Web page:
Experts Discover That Tropical Fish Can Survive Significant Temperature Increases, Contrary To Consensus Science
Read here. The IPCC consensus science predicted that global warming would have a devastating impact on tropical fish in shallow sea waters. Non-Climategate scientists decided to challenge the "consensus" and conducted experiments on tropical fish. The IPCC consensus prediction turns out to be wrong.
Eme et al. exposed two species of tropical fish to significantly warmer water. Both species easily survived the hotter waters, indicating that tropical fish have a high toleration for temperature variation.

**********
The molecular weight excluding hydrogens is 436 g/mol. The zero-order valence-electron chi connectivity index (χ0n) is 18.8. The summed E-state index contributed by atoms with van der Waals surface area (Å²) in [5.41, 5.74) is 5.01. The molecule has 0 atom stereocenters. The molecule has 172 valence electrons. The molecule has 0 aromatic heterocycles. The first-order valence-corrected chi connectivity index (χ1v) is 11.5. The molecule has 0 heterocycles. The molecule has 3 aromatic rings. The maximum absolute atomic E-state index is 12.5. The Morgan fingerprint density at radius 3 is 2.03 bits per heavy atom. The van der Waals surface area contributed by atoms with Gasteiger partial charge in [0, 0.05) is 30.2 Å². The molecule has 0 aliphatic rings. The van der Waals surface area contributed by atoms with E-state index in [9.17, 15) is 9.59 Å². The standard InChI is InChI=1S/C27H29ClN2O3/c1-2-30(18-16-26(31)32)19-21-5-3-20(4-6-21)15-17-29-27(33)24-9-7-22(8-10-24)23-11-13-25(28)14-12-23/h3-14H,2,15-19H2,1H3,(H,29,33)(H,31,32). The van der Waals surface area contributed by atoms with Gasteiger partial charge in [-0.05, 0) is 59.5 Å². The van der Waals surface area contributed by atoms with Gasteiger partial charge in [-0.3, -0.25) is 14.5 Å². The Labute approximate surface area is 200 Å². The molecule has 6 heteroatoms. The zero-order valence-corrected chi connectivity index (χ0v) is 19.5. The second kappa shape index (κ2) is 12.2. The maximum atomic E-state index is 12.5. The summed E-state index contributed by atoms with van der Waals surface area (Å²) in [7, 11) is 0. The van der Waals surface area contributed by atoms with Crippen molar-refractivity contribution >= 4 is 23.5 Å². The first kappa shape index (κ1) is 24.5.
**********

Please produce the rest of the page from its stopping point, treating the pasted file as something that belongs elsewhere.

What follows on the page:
"Eme et al. conclude, in their words, that "terapon and mullet demonstrate exceptional tolerance to high temperatures," and they say "it seems likely that shallow-water sea surface temperatures would have to be much higher to adversely affect these and other shallow water marine fishes...they write that "despite diverse independent origins across taxa, fishes may share a common suite of physiological adaptations allowing them to survive periodic exposure to high environmental temperature ..."and that "exceptional thermal tolerance may be common throughout the biodiverse shallow waters of the Indo-Pacific." Thus, in the final analysis, they conclude that "tropical marine fishes inhabiting fringing nursery environments may have the upper thermal tolerance necessary to endure substantial increases in sea temperatures." [John Eme, Theresa F. Dabruzzi, Wayne A. Bennett 2011: Journal of Experimental Marine Biology and Ecology]